It’s offi cially a two-horse race in the CPU and GPU market again.
It’s officially a two-horse race in the CPU and GPU market again.
Pick a casual gamer off the street today and ask him what his preferred CPU and GPU manufacturers are. Chances are, he’ll say Intel and NVIDIA. The sad irony to this is that while Intel makes processors and NVIDIA makes graphics chips, it’s AMD that makes both.
AMD should have a wealth of experience and design expertise to draw on. Indeed, in its heyday, it was AMD that beat Intel to x86- based 64-bit processors with its Opteron and Athlon 64 chips.
Unfortunately, AMD has lagged behind Intel and NVIDIA in recent years. It became known as the budget option, and has not been a serious contender in the enthusiast space for way too long.
However, 2017 looks to be the year that the red camp turns the tide. Earlier this year, AMD unveiled its Ryzen processors, including the octa-core Ryzen 7 1800X, a mainstream chip with the chops to take on Intel’s 10-core Core i7-6950X, which cost well over a thousand dollars.
Ryzen had its flaws, and it was no gaming juggernaut, but it offered an attractive price-to-performance ratio that endeared it to those who dabble in both content creation and gaming.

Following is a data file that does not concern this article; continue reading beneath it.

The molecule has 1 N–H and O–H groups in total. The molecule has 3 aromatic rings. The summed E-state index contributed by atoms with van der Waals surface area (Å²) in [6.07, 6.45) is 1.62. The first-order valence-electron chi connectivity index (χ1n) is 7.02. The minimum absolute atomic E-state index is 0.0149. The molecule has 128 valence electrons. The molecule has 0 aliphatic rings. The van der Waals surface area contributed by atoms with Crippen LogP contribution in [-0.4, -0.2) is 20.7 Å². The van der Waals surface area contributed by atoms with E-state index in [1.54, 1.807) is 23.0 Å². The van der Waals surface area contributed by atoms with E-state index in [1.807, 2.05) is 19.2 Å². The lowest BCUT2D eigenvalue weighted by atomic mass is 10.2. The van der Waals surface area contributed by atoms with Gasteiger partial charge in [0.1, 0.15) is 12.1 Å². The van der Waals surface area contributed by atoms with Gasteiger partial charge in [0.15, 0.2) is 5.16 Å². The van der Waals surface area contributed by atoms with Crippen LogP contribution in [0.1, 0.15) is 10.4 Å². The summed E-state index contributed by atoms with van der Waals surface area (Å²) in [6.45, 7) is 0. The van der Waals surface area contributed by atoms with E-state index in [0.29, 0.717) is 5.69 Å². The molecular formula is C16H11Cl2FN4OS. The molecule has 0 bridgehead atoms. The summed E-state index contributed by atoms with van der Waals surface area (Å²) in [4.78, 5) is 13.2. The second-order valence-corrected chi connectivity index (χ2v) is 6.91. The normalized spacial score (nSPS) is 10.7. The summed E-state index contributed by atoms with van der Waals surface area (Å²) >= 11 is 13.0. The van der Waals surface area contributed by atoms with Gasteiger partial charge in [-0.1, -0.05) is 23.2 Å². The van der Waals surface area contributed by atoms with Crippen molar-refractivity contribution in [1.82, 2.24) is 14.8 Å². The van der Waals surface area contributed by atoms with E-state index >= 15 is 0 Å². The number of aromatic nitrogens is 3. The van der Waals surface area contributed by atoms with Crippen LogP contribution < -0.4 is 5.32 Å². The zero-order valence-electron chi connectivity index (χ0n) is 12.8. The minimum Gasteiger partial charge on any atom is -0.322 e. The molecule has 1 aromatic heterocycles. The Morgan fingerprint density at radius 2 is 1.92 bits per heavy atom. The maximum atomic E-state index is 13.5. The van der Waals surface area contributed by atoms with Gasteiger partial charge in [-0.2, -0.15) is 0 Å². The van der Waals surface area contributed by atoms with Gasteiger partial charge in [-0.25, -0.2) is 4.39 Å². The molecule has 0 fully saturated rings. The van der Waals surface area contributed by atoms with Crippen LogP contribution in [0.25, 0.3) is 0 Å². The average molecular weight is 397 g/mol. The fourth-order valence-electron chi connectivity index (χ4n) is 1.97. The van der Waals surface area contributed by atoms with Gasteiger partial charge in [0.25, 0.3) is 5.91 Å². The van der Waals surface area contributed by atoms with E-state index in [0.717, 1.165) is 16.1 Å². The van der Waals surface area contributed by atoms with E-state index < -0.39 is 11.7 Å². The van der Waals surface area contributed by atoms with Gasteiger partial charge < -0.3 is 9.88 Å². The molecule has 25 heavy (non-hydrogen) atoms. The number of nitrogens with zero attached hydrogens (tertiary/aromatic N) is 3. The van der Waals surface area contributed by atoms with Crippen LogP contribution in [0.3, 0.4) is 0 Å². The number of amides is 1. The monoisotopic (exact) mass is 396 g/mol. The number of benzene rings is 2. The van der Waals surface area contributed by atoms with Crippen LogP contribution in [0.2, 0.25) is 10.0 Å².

At the end of July, the company flnally took the wraps off products that it had teased for so long – Radeon RX Vega and its massive Ryzen Threadripper CPUs.
The Radeon RX Vega 64 is AMD’s return to the performance graphics market, offering 12.66 TFLOPS of peak FP32 performance to the NVIDIA GeForce GTX 1080 Ti’s 11.3 TFLOPS.
The kicker is that it retails for only US$499, a very attractive price for a flagship product, especially considering that NVIDIA has been debuting its top-end cards at US$699.
Similarly, the Threadripper 1950X packs a whopping 16 cores and 32 threads into a gargantuan chip that costs just US$999, the same asking price as Intel’s 10-core Core i9-7900X. There’s little doubt that Threadripper will be a multi-core beast in professional workloads, and offer drool-worthy performance for Twitch streamers who need to encode video as they game.
Intel and NVIDIA will almost certainly reassert their dominance with the upcoming 18-core Core i9 chip and Volta architecture. But AMD has shown that it’s got plenty of life in it yet, successfully forcing price readjustments from Intel, and breathing competition back into the market.